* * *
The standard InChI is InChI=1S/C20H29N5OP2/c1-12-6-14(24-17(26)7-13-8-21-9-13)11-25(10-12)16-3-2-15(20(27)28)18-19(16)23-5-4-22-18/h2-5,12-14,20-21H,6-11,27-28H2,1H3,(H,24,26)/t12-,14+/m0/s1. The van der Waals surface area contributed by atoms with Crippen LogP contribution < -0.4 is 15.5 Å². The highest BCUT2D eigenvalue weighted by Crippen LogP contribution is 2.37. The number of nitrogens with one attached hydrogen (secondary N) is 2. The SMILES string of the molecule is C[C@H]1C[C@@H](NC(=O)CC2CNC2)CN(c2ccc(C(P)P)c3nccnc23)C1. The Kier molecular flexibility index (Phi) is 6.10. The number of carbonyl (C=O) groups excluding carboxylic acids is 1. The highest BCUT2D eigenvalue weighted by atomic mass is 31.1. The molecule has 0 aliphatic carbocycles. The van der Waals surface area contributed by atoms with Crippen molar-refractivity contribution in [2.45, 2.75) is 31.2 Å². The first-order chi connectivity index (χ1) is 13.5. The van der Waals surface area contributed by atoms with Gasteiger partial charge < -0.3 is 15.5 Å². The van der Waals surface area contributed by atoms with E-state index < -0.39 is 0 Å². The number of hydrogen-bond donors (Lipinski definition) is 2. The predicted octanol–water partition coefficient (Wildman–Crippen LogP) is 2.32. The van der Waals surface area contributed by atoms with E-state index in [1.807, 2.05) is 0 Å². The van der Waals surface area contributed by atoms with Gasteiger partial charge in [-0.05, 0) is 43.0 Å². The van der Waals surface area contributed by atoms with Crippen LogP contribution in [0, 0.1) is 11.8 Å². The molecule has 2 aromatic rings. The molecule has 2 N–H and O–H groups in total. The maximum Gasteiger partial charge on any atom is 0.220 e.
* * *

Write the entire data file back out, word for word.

The standard InChI is InChI=1S/C20H29N5OP2/c1-12-6-14(24-17(26)7-13-8-21-9-13)11-25(10-12)16-3-2-15(20(27)28)18-19(16)23-5-4-22-18/h2-5,12-14,20-21H,6-11,27-28H2,1H3,(H,24,26)/t12-,14+/m0/s1. The van der Waals surface area contributed by atoms with Crippen LogP contribution < -0.4 is 15.5 Å². The highest BCUT2D eigenvalue weighted by Crippen LogP contribution is 2.37. The number of nitrogens with one attached hydrogen (secondary N) is 2. The SMILES string of the molecule is C[C@H]1C[C@@H](NC(=O)CC2CNC2)CN(c2ccc(C(P)P)c3nccnc23)C1. The Kier molecular flexibility index (Phi) is 6.10. The number of carbonyl (C=O) groups excluding carboxylic acids is 1. The highest BCUT2D eigenvalue weighted by atomic mass is 31.1. The molecule has 0 aliphatic carbocycles. The van der Waals surface area contributed by atoms with Crippen molar-refractivity contribution in [2.45, 2.75) is 31.2 Å². The first-order chi connectivity index (χ1) is 13.5. The van der Waals surface area contributed by atoms with Gasteiger partial charge < -0.3 is 15.5 Å². The van der Waals surface area contributed by atoms with E-state index < -0.39 is 0 Å². The number of hydrogen-bond donors (Lipinski definition) is 2. The predicted octanol–water partition coefficient (Wildman–Crippen LogP) is 2.32. The van der Waals surface area contributed by atoms with E-state index in [1.807, 2.05) is 0 Å². The van der Waals surface area contributed by atoms with Gasteiger partial charge in [-0.05, 0) is 43.0 Å². The van der Waals surface area contributed by atoms with Crippen LogP contribution in [0, 0.1) is 11.8 Å². The molecule has 2 aromatic rings. The molecule has 2 N–H and O–H groups in total. The maximum Gasteiger partial charge on any atom is 0.220 e.